This leaves us with the option of livestock in regenerating savannahs. The root systems of perennial grasses react to disturbances on the surface (grazing and trampling) of the grass. If perennial grasses are grazed, the root system reacts with a survival mechanism: roots die back to provide energy for growing new leaf. However, if grazing continues in the new growth phase, it is likely the roots will not have time to grow back and the plant will then be ‘overgrazed’. On the other hand, perennial grasses that have been properly grazed, by giving them time to recover and regrow, can live several hundred years. In the process soil is built up and carbon is sequestered.

Grasslands where controlled intensive grazing has been carried out are properly grazed and impacted. They act like sponges, storing humus and carbon, while the roots perforate the soil and open it up, increasing porosity and infiltration capacity. The grazing breaks the sealed soil surface, or soil crust, as well as the ungrazed vegetation. Water can soak and used by plants, or eventually trickle down to feed springs, rivers, and boreholes or wells, thus increasing the residence time of the rainfall in the catchment and prolonging the hydrological cycle.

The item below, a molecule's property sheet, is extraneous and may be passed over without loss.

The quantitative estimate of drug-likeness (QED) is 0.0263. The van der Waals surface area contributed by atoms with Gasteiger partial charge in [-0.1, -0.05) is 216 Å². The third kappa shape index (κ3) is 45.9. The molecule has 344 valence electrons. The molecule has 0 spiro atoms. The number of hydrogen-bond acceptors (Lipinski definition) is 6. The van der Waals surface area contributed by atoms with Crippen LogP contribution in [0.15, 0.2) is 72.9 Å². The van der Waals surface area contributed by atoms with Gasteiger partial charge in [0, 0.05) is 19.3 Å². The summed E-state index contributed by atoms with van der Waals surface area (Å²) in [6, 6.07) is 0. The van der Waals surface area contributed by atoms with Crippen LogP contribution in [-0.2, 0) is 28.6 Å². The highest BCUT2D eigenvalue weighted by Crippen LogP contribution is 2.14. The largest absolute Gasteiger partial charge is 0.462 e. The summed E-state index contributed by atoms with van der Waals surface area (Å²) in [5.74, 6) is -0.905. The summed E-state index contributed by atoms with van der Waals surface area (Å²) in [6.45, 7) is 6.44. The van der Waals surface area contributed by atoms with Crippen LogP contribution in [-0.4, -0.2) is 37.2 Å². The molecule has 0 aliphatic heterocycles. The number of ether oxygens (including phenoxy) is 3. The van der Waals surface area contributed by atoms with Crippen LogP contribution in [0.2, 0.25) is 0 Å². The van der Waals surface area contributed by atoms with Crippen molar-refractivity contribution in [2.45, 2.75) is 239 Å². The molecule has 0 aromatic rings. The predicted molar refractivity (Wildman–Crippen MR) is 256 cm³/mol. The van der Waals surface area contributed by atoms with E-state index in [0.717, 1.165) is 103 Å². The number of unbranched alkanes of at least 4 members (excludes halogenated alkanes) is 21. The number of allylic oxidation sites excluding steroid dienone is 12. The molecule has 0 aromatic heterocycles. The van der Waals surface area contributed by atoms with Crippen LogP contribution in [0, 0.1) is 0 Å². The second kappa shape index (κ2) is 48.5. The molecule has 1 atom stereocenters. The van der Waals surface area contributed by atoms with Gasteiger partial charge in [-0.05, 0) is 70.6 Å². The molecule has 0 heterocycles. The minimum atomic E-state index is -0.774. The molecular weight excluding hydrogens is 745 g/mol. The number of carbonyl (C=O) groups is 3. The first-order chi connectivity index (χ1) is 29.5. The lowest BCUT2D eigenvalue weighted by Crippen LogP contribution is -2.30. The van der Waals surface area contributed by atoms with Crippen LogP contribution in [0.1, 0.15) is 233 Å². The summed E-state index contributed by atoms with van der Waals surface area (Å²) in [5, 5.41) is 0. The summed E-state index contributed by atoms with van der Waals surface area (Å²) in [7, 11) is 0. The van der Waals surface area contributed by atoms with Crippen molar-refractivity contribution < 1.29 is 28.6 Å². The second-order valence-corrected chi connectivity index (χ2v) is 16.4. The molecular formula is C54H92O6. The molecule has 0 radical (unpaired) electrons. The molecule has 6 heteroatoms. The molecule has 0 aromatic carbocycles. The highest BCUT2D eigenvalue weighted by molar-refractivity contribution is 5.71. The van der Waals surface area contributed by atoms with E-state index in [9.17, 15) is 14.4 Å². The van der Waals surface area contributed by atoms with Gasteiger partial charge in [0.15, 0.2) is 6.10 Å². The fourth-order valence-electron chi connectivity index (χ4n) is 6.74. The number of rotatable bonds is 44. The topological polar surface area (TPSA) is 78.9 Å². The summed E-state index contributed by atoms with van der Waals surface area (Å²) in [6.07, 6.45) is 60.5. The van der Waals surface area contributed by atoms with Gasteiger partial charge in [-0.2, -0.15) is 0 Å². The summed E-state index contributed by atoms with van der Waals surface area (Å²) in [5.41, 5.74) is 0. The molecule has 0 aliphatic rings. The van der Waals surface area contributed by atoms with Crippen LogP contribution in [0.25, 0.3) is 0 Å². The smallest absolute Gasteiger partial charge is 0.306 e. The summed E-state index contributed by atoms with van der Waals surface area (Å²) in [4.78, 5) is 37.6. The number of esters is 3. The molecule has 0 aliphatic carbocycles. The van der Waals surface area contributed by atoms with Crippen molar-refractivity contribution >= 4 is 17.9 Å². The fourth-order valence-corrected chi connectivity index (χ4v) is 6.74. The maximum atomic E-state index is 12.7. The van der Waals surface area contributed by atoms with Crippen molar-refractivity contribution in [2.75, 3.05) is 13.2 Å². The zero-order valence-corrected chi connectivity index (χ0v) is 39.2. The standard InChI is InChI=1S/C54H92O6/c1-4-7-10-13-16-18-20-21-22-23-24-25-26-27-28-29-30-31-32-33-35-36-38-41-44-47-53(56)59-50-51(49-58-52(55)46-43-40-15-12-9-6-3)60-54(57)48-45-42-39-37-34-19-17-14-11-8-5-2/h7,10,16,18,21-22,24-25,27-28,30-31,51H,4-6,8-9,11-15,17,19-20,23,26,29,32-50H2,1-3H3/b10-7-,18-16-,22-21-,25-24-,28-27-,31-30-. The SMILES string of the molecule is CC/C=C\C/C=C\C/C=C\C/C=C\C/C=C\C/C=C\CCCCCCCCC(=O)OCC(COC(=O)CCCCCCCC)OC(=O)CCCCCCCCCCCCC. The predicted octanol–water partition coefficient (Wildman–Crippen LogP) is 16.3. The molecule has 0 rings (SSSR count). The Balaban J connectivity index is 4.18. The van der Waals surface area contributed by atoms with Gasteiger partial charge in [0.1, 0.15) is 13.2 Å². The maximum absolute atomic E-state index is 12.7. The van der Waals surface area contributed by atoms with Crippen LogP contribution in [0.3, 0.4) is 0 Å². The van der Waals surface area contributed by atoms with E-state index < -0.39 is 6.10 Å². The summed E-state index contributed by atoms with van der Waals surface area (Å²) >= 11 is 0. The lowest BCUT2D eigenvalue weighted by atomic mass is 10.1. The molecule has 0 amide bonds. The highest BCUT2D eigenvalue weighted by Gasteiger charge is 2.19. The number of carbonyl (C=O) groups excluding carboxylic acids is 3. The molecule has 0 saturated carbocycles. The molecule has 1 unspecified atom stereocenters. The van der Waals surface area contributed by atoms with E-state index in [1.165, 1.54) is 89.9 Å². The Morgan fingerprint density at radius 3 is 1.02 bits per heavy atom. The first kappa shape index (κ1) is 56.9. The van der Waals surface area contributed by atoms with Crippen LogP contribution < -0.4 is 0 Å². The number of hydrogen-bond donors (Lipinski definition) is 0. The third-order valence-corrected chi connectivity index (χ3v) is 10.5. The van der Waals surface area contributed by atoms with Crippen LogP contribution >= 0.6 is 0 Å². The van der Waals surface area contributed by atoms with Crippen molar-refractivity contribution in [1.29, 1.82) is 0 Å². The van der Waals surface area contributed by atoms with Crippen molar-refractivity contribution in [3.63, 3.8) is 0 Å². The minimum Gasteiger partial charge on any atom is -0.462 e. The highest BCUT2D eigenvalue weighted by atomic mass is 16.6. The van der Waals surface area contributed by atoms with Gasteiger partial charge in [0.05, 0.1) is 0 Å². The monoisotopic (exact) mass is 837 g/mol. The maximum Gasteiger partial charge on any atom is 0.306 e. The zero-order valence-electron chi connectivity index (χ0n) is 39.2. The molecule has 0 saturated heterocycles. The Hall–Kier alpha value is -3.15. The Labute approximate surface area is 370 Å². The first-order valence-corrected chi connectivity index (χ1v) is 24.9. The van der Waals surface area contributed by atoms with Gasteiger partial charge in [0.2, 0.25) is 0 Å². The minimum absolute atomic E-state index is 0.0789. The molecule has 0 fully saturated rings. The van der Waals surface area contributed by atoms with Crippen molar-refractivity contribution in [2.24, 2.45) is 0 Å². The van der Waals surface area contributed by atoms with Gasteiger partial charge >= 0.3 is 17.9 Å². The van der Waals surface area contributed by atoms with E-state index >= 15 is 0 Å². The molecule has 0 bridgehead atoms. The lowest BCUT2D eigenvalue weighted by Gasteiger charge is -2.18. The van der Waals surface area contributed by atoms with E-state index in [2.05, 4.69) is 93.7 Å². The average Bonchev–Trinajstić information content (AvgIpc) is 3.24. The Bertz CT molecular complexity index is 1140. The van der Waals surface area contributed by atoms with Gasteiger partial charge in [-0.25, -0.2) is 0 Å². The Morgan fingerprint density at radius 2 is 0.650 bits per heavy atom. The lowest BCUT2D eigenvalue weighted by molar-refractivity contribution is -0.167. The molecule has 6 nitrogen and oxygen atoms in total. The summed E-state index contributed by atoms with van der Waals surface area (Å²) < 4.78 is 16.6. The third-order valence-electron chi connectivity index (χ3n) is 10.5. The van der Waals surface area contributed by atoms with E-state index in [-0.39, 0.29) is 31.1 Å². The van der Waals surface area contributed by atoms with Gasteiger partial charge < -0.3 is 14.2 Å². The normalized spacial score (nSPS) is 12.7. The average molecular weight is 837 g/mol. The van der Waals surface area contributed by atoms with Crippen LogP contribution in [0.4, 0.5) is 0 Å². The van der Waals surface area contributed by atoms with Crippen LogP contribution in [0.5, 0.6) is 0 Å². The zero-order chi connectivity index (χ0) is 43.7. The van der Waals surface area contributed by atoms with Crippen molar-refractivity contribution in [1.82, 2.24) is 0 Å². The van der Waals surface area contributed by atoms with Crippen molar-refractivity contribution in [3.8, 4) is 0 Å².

This sets off a virtuous cycle in semi-arid but seasonally humid environments of creating a wetter ecosystem. The wetter ecosystem is better for herbivores, because the native grasses green up sooner, stay green longer, grow, flower, set seed and die all in one season. In the next season they may not germinate at all if conditions aren’t exactly right.

If the perennial grasses of rangelands are reclaimed and allowed to grow, it will help retain water, provide much better forage and mitigate erosion and soil loss. This is where holistic planned grazing is effective, by timing recovery periods to the needs of perennial grasses.